These 3D-Printed Bike Saddles Are Guaranteed to Improve Your Riding Experience

The bike industry is just one of the many that have been transformed by the ingenuity and versatility of 3D printing. Manufacturers take advantage of the appealing freedom of this technology. From frames to smaller parts and bike gear such as helmets or lights, almost anything can be made using 3D printing, including ultralight and reliable saddles.
3D printed bike saddle 8 photos
Photo: Fizik
Specialized S-Works Power with MirrorBjorn SetkaFizik Antares Versus Evo Adaptive 00Specialized S-Works Power with MirrorBjorn SetkaBjorn SetkaFizik Antares Versus Evo Adaptive 00
One of the biggest advantages of this technology is that it lets you create any kind of structure you can envision, regardless of its complexity or unique design. And you can do it way faster than using conventional methods. So, without further ado, here are some of the best 3D printed bike saddles to consider, coming from major players in the industry.

Specialized S-Works Power with Mirror

Specialized S\-Works Power with Mirror
Photo: Specialized
Specialized’s Mirror technology was introduced in 2019 and was called this way because of its ability to be a perfect reflection of the rider. It was developed by 3D printing from a liquid polymer to perfectly reflect the anatomy of the rider. According to Specialized, the process creates a honeycomb structure that allows infinite possibilities of tuning the material’s density, which is something you can’t do with foam.

The S-Works Power saddle uses this technology to offer all-day comfort when riding your bike, and it has Specialized’s patented Body Geometry design that was lab-tested to ensure blood flow to sensitive arteries.

You can get the saddle for $450, and you can choose between 143 and 155 mm (approximately 5.6 to 6 in). The 143 mm weighs 6.7 oz (190 g) and the 155 mm weighs 6.8 oz (194 g).

Fizik Antares Versus Evo Adaptive 00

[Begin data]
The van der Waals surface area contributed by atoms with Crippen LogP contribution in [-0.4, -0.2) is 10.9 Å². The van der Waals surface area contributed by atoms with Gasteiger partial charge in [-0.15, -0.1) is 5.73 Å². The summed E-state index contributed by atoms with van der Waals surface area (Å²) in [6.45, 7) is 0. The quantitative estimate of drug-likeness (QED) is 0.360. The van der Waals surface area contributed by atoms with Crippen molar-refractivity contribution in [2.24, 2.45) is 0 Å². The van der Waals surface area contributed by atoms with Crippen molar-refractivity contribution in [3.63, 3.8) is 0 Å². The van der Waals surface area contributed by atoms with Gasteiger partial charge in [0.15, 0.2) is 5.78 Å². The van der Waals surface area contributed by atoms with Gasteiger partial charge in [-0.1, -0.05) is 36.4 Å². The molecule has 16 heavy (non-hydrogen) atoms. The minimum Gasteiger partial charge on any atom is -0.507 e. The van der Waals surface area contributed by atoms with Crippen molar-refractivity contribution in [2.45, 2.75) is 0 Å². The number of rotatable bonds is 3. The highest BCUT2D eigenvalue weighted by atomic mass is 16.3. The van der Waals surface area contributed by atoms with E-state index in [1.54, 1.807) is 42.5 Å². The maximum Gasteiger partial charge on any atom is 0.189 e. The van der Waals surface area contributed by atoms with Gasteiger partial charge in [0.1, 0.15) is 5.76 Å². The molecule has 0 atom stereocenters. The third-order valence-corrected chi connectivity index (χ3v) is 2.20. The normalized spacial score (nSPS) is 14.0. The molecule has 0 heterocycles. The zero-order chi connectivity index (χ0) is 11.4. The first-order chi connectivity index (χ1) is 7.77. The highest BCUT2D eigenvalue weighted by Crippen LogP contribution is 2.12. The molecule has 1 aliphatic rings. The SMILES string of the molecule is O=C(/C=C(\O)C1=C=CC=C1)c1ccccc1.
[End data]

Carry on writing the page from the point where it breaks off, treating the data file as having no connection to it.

Fizik Antares Versus Evo Adaptive 00
Photo: Fizik
One of the most famous brands on the market when it comes to bike saddles, Fizik has three versions available for its Antares Versus Evo. You can choose between Adaptive 00, Adaptive R1, and Adaptive R3, with the former being the priciest one. In addition, it features Adaptive 3D printed saddle padding, which was crafted by Carbon and its DLS (digital light synthesis) technology. The process uses digital ultraviolet light projection, programmable liquid resins, and oxygen-permeable optics, obtaining parts with great surface finish and mechanical properties.

Fizik created the saddle taking into account different bike geometries, riding positions, and styles. They were all tested both in the lab and on the road.

Weight-wise, the Antares Versus Evo Adaptive 00 is lighter than Specialized’s aforementioned saddle. Fizik’s 139 mm (5.4 in) saddle weighs 168 g (5.9 oz), while the 146 mm (5.7 in) is just a few ounces heavier, at 171 g (6 oz).

In terms of price, the Antares Versus Evo Adaptive 00 bike saddle is a bit more affordable than Specialized’s S-Works Power, setting you back $400.

Bjorn Setka

Bjorn Setka
Photo: Bjorn
While 3D-printed saddles, in general, are lighter than conventional ones, if you really want to talk ultralight, then you’ve got to bring Bjorn’s Setka saddle into the conversation. With a name that means “net” in Russian, Setka is touted as the lightest 3D printed pad saddle, and its manufacturer may just be right.

Also available in two widths, 143 mm and 155 mm options, Bjorn claims the 143 mm version weighs only 135 grams (4.7 oz), making it the lightest 3D printed bike saddle in our lineup. It supports a maximum rider weight of 120 kg (264 lb).

Setka’s 3D printed padding was also produced by Carbon, with the front part of the pad being softer and the rear more rigid. Bjorn explains that it went with this design to relieve the load from soft tissues if a rider has an aggressive position in the saddle, while the rigid part is meant to provide stability during an uphill.

The lightest 3D printed pad saddle is priced at $420.
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About the author: Cristina Mircea
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Cristina’s always found writing more comfortable to do than speaking, which is why she chose print over broadcast media in college. When she’s not typing, she also loves riding non-motorized two-wheelers, going on hikes with her dog, and rocking her electric guitars.
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